Breaching Indigenous Law: Canadian Mining in Guatemala

Jamie Kneen Communications and Outreach Coordinator responsible for: strategic research, social media, and public engagement; our Africa program, environmental assessment, and uranium mining.

By: Shin Imai, Ladan Mehranvar, and Jennifer Sander

Reproduced from the Indigenous Law Journal, Volume 6, Issue 1, 2007 with permission from the authors.

This is a case study of a small Indigenous community in Guatemala that defied a powerful Canadian mining company by holding a community vote on whether to allow mining on its territory. The result of the vote—to stop mining activity on its territory—has not been honoured by the Canadian mining company.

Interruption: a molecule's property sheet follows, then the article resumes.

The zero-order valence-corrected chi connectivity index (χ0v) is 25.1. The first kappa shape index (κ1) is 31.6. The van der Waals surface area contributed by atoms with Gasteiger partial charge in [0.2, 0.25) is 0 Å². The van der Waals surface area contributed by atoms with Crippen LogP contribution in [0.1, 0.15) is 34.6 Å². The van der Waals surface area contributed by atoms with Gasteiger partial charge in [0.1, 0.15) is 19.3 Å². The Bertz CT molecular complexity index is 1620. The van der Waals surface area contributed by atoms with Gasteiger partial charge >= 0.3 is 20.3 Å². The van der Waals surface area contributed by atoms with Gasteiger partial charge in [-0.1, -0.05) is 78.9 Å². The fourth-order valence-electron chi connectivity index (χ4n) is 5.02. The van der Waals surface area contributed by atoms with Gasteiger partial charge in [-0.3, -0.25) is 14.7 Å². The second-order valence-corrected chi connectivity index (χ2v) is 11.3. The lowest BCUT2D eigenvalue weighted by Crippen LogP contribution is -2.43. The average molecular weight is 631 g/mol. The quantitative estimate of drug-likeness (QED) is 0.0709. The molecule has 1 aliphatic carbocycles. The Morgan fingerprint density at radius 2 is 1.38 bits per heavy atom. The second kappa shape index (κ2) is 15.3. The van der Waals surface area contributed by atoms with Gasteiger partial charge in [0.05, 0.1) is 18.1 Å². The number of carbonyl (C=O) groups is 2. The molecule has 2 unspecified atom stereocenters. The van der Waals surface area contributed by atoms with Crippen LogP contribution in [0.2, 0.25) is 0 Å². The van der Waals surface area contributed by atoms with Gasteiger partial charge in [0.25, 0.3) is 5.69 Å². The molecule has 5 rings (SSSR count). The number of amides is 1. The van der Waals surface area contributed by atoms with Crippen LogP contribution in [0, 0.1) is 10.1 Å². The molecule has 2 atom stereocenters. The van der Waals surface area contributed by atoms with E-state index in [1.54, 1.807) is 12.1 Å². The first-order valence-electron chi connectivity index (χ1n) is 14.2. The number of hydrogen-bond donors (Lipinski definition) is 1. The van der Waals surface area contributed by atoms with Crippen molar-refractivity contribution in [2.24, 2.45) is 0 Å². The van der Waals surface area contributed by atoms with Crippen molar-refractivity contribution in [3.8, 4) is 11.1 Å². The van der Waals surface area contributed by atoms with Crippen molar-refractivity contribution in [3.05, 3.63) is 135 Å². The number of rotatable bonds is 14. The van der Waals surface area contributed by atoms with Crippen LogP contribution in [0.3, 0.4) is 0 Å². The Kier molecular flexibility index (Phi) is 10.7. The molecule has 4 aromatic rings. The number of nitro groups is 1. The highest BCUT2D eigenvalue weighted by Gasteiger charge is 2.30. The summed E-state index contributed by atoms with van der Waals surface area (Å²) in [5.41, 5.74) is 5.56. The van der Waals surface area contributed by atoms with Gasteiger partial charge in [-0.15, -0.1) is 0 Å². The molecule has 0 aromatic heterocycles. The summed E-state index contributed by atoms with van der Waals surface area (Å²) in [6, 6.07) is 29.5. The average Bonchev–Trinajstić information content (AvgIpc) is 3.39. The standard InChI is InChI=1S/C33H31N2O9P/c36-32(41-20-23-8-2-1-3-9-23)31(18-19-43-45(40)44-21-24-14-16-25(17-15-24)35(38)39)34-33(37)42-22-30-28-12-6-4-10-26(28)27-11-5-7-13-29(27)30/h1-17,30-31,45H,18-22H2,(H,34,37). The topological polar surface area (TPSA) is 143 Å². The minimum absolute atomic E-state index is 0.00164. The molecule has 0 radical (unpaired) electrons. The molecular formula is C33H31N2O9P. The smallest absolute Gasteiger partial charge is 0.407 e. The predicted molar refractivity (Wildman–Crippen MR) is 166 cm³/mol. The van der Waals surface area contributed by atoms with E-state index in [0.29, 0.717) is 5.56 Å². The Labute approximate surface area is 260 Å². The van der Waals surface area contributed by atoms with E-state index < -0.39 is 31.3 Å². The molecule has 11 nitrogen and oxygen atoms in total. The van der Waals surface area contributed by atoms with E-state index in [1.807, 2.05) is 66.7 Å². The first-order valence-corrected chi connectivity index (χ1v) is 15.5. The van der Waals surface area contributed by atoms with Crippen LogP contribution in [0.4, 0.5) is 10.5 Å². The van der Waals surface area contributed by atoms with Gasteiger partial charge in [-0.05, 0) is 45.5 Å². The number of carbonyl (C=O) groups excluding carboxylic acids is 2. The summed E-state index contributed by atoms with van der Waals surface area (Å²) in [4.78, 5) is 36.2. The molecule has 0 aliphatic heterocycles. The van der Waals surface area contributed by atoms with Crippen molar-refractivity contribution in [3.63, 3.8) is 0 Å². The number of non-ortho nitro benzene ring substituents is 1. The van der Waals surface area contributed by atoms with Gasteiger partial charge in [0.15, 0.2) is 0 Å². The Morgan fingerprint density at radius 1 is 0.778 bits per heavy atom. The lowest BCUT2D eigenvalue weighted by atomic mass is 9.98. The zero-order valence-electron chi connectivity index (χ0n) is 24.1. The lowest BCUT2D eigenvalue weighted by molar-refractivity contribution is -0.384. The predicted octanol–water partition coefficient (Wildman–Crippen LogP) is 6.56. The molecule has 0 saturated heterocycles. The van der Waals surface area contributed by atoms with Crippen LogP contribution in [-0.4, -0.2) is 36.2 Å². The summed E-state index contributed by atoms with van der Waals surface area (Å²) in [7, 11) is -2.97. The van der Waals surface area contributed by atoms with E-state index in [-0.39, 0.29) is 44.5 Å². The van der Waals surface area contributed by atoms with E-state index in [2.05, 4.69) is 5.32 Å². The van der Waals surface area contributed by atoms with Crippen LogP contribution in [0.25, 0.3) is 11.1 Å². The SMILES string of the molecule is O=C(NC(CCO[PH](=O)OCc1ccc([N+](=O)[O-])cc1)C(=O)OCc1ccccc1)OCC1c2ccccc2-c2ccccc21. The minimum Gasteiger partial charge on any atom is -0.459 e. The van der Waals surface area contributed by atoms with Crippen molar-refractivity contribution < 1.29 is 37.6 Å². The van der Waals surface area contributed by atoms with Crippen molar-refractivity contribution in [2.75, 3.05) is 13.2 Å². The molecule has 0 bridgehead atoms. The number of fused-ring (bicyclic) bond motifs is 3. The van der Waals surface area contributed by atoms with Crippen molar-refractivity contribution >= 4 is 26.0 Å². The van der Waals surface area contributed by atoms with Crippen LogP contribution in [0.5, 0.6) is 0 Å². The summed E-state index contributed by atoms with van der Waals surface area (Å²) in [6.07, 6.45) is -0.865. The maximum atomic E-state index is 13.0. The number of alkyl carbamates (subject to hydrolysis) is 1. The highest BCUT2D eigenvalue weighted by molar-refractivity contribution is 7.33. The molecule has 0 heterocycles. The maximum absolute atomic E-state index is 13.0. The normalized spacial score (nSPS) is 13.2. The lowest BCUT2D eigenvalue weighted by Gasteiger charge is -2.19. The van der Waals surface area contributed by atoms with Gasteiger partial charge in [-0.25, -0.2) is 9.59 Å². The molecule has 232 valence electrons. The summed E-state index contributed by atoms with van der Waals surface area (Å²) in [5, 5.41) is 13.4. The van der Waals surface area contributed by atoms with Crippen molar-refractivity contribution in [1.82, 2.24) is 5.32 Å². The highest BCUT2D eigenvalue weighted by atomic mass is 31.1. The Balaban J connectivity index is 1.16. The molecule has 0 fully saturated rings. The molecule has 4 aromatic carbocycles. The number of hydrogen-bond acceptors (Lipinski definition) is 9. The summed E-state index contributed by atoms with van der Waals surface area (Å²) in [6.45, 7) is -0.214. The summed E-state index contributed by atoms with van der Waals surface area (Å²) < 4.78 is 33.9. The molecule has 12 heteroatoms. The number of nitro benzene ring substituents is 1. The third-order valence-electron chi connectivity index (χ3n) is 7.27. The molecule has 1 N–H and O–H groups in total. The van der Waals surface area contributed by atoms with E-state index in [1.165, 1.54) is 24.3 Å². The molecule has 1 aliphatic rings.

The dispute is being played out against a backdrop of intimidation and violence. The study reviews the major players in the dispute—the mining company, the Guatemalan government, the World Bank and the Canadian government—and concludes that they all have a stake in the profitability of the mine.

There is a clear deficiency in the checks and balances needed to ensure that the Indigenous people are dealt with fairly. Drawing on ideas from the National Roundtables on Corporate Social Responsibility (“CSR”) and the Canadian Extractive Industry in Developing Countries (released in March 2007), the study suggests that at the present time, Canadian courts may be the only forum capable of holding the major actors accountable for their actions.